WASHINGTON (AP) _ With the underachieving Washington Wizards struggling to become a .500 team, general manager Wes Unseld decided ``it was just not working'' and fired his coach before the season was completely lost.

That happened two years ago. It also happened Monday.

Unseld sent old friend Bernie Bickerstaff on his way with much the same words he used to dismiss Bickerstaff's predecessor, Jim Lynam. When Bickerstaff took over at the All-Star break in 1997, the team rallied to its first playoff appearance in nine years.

Now Unseld needs someone new to provide that same kind of spark to the 1999 Wizards, now 13-19 after back-to-back losses to Toronto and Miami.

``It just wasn't happening,'' Unseld said. ``And it didn't seem to change. With 18 games left and a chance to still be in this thing, I decided to do it.''

Assistant Jim Brovelli takes over as interim coach, but Unseld made it clear he has some candidates in mind and will start contacting them to try to fill the position before season's end.

``If I can get the individual I am looking for, I will do that immediately, if possible,'' Unseld said.

Brovelli, 57, was 1-1 in his NBA head coaching debut earlier this season when Bickerstaff was out with the flu. He would not say whether he's interested in keeping the job.

``It makes it harder, because it's Bernie,'' said Brovelli, who worked with Bickerstaff at San Diego State and with the Denver Nuggets. ``He gave me the first opportunity to coach in the league. I'm going to miss him.''

The Wizards, who play host to the New Jersey Nets tonight, probably need to finish at least 13-5 to have a shot at the playoffs. Their backcourt of Mitch Richmond and Rod Strickland is one of the best and Juwan Howard is a top forward, but they lack a quality center and have shown a tendency to fall apart in the fourth quarter.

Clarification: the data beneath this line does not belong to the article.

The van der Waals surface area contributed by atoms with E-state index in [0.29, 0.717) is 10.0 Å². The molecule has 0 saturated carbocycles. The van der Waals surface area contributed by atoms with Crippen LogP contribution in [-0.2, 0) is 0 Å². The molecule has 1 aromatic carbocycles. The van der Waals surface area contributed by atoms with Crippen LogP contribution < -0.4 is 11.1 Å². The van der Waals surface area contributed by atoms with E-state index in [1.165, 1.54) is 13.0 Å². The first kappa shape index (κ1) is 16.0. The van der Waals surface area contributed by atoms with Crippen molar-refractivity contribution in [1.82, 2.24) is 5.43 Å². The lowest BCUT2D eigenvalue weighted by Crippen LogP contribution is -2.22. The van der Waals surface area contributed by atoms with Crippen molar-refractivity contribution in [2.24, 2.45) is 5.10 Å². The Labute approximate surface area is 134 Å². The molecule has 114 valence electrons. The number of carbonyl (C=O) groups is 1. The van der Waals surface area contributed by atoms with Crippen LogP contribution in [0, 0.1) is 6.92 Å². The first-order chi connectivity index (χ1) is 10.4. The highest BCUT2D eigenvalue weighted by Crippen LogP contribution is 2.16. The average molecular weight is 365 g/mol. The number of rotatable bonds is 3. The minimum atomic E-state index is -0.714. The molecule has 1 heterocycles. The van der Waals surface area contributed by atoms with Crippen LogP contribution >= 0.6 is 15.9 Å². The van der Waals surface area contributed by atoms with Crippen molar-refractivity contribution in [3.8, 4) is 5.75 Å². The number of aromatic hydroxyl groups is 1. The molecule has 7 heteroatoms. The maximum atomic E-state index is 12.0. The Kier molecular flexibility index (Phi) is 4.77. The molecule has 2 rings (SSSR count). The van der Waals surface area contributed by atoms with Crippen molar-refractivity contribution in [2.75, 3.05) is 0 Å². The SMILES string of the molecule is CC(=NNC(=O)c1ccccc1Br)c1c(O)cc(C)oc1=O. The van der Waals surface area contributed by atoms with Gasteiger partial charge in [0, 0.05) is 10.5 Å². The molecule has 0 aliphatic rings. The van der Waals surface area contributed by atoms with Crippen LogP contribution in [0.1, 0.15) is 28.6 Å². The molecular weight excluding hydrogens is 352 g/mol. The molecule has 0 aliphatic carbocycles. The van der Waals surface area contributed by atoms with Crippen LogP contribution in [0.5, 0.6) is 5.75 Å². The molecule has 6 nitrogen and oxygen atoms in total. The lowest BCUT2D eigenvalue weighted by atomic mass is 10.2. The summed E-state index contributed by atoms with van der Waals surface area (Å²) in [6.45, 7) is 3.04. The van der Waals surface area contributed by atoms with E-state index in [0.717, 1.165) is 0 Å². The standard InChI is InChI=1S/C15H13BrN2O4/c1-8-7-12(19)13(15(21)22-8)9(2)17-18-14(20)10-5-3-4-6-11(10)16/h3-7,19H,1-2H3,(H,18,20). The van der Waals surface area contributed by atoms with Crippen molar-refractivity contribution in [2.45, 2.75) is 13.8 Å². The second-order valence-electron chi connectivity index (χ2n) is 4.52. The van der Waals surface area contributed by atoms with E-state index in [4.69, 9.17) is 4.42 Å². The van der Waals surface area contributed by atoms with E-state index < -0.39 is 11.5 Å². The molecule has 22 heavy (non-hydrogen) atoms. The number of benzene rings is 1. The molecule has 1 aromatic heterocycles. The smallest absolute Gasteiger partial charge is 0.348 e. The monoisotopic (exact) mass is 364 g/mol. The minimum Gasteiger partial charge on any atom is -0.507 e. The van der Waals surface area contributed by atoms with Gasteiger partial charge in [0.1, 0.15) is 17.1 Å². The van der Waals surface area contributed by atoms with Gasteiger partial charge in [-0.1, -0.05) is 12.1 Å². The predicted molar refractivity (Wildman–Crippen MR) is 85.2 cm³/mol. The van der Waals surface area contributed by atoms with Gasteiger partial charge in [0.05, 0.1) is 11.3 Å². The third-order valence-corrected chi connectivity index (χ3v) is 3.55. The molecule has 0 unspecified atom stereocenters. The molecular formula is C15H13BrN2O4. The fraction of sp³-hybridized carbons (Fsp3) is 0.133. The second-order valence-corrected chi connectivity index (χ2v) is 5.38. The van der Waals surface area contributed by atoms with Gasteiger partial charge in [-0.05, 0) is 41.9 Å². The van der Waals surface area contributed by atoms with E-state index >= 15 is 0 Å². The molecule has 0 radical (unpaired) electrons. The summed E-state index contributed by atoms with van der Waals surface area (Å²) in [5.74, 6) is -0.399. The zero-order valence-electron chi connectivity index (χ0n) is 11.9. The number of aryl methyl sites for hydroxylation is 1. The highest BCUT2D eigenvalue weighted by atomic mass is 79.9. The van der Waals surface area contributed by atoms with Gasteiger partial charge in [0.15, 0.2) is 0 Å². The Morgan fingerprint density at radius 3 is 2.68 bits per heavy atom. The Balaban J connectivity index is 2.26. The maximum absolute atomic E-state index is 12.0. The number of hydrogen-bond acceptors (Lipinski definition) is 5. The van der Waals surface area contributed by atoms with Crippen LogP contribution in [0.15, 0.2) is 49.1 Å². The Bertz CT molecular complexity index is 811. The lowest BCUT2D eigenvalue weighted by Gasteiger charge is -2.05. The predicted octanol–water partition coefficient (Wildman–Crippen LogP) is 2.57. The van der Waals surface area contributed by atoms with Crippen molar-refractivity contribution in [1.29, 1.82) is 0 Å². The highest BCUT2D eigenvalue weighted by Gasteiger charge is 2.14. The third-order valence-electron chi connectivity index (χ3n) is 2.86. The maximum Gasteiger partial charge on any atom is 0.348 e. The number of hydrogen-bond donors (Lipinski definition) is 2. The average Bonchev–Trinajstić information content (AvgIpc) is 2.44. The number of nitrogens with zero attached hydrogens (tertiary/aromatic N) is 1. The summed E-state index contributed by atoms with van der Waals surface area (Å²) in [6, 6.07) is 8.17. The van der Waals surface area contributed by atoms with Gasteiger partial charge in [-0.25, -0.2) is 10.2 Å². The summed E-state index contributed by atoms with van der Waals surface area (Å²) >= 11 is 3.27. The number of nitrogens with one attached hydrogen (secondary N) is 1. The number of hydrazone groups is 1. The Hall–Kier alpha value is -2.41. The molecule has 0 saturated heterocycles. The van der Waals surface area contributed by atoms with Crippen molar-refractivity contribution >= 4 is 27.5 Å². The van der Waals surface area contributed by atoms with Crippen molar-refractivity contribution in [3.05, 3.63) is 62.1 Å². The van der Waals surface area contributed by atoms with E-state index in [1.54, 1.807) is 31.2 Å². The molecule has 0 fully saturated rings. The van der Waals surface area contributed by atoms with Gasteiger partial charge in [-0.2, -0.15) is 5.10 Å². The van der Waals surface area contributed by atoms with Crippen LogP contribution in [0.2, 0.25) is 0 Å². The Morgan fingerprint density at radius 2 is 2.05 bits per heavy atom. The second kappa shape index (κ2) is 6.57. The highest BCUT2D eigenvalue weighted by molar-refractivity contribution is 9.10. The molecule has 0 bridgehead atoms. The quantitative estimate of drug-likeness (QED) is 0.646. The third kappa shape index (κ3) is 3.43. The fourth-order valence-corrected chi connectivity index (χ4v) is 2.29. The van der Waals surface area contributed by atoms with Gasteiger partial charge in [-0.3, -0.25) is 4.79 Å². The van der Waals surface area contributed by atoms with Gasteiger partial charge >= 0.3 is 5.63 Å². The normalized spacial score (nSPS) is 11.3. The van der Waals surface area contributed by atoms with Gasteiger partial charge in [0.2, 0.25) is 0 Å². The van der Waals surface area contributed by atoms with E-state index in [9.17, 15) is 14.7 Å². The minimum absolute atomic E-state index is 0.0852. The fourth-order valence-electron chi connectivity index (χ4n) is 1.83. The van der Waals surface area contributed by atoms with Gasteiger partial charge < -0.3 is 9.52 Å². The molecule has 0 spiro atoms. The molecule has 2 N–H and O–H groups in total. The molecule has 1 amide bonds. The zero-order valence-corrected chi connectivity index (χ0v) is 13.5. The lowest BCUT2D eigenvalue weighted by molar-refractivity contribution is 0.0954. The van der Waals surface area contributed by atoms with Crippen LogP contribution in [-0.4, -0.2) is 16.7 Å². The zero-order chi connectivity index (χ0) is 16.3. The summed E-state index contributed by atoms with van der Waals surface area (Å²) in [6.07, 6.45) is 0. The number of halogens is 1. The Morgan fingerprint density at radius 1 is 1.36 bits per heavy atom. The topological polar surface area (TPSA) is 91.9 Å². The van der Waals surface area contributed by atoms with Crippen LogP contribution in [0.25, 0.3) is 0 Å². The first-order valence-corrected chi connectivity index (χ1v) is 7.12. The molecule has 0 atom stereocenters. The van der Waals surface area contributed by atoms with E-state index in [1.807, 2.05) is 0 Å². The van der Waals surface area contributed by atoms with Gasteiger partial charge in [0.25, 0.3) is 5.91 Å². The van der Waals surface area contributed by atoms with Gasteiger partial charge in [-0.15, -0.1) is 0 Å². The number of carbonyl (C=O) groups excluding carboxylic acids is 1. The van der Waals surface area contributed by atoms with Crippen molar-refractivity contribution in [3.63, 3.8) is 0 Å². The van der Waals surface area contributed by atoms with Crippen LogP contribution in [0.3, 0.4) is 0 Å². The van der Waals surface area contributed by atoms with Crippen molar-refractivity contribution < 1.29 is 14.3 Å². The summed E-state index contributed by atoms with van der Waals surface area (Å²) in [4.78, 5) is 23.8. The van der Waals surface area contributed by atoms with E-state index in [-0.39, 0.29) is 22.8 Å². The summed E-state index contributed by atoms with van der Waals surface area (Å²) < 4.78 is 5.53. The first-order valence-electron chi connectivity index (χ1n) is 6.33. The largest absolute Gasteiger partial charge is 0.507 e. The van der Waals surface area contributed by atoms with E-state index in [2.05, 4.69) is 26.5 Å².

Several players said Bickerstaff's uptight demeanor made the atmosphere too tense, leading to nine losses in games they've led after the third period.

``In some cases, it did get tight a little bit,'' swingman Calbert Cheaney said. ``You tend not to play the way you're capable of playing when you're tight. In the fourth quarter, when it's time to make some buckets and try to win the game and you're tight, you can't win.''

Bickerstaff sometimes left players baffled with his novel player rotations. Several times this season he would play a starter for five minutes or so, then bench him the rest of the game.

``A lot of guys weren't very relaxed in their roles and weren't sure exactly what was expected of them on a nightly basis,'' guard Tim Legler said.

As the losses mounted, Bickerstaff admitted he wasn't able to coax his players into producing the hustle and desire necessary for a fourth-quarter victory. He also said his team simply wasn't as talented as some of the opponents, which didn't sit well with his players or Unseld.

``As a player, you don't like to read that,'' Legler said, ``that your coach says you're not as good as another team.''

Bickerstaff's comment that ``Miami is a better team than we are'' after Sunday's 90-79 loss to the Heat might have clinched Unseld's decision.

``The personnel we have should be in the playoffs,'' Unseld said.

Bickerstaff was in his 10th season as an NBA coach. His record was 338-348, including 77-71 with the Wizards. He began his coaching career in Washington in 1973, serving as an assistant until 1985.

Unseld, who played for Washington in the 1970s, lured Bickerstaff from his job as general manager of the Denver Nuggets in 1997 season. The Wizards made the playoffs that year, but were eliminated on the final day last season.

Bickerstaff's best showing as a coach was in 1987, when he led Seattle to the Western Conference finals, one of three postseason appearances with the SuperSonics.

Bickerstaff's dismissal is the NBA's fourth coaching change this season, following Del Harris (Lakers), Dave Cowens (Charlotte) and John Calipari (New Jersey).